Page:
The National Planning Policy Framework (NPPF) includes policy for local planning authorities and prospective developers on the treatment of the historic environment in the planning process. The effect of a planning application on the significance of a heritage asset or its settings is a consideration when we determine it.
The NPPF states that in determining planning applications we should take account of the desirability of sustaining and enhancing the significance of heritage assets. 'Significance' is defined as an assets value to this and future generations because of its archaeological, architectural, artistic or historic interest.
What is required of developers
Developers are expected to provide with their application a description of the significance of any heritage asset (and its setting) that will be affected by the proposed development.
For minor alterations to historic standing structures or for small scale new developments this will normally involve the submission of a heritage statement. For sites involving significant ground works in areas of archaeological potential a more detailed archaeological desk based assessment may be required. For applications involving significant alterations to poorly documented historic buildings a more detailed building assessment may be required.
Heritage Statements, desk based assessments and building assessments should be prepared by appropriately qualified individuals or organisations. Please not that for sites with archaeological potential an archaeological field evaluation may be necessary before we determine a planning application.
Sustaining significance and advancing understanding
Where important archaeological deposits are known or suspected to exist developers may be required to secure preservation of deposits in situ, for example by engineering re-design or by the reduction or relocation of impacts.
Where the loss of assets can be justified by the merits of a planning application, developers will be required to record and advance understanding of the significance of any assets to be lost in a manner proportionate to their importance, and to make this evidence (and any archive generated) publicly accessible.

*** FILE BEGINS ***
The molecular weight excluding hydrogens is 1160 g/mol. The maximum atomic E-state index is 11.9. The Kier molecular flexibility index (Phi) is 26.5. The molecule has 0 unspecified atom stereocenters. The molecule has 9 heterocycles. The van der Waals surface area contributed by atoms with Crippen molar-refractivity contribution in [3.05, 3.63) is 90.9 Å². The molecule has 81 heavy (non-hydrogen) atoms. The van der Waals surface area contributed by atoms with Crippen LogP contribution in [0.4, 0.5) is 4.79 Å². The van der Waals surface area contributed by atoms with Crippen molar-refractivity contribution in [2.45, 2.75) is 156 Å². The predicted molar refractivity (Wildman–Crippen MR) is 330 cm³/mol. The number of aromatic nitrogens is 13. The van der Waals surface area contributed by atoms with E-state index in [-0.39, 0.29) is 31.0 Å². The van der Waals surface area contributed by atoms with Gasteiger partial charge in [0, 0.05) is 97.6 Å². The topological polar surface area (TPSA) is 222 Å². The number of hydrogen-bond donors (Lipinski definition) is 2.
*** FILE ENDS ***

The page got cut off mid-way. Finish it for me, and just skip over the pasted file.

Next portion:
Oxford's archaeological remains are a finite resource, and once disturbed are irreplaceable. These remains represent an important long term asset for the residents and visitors of Oxford and are subject to specific local policies in the current Local Plan in order promote careful stewardship.
The Local Plan Proposals Map identifies a City Centre Archaeological Area where there is a high potential for significant archaeological remains. There are also known concentrations of past human activity elsewhere in Oxford, including the historic village centres. Further detailed information on previously recorded archaeology within the local authority area is provided by the Oxford Archaeological Plan.
If developers are unsure about the potential archaeological interest of their site they should contact us for advice. Please note that for substantial developments pre-application charges may apply.
Briefs setting out the archaeological recording requirements related to archaeological planning condition can be obtained from the City Council Archaeologist. These briefs can be used to obtain quotes from appropriately qualified archaeological contractors. If you require the services of an archaeological contractor a full list of registered organisations can be found on the Institute for Archaeologists website.
Archaeological Planning Conditions normally specify that development should not proceed until an appropriate archaeological contractor has agreed a method statement (also known as a Written Scheme of Investigation) which has been approved in writing by the local planning authority.
Oxford currently has eleven Scheduled Ancient Monuments, 18 Conservation Areas, eleven Registered Parks and Gardens and over 1500 listed buildings. Information on these other designated assets can be obtained from The National Heritage List for England.
Scheduled monuments are subject to the provisions of the Ancient Monuments and Archaeological Areas Act 1979 (as amended). Under this act it is an offence to damage a scheduled ancient monument. Consent must be obtained from the Secretary of State for Culture, Media and Sport for any proposed works.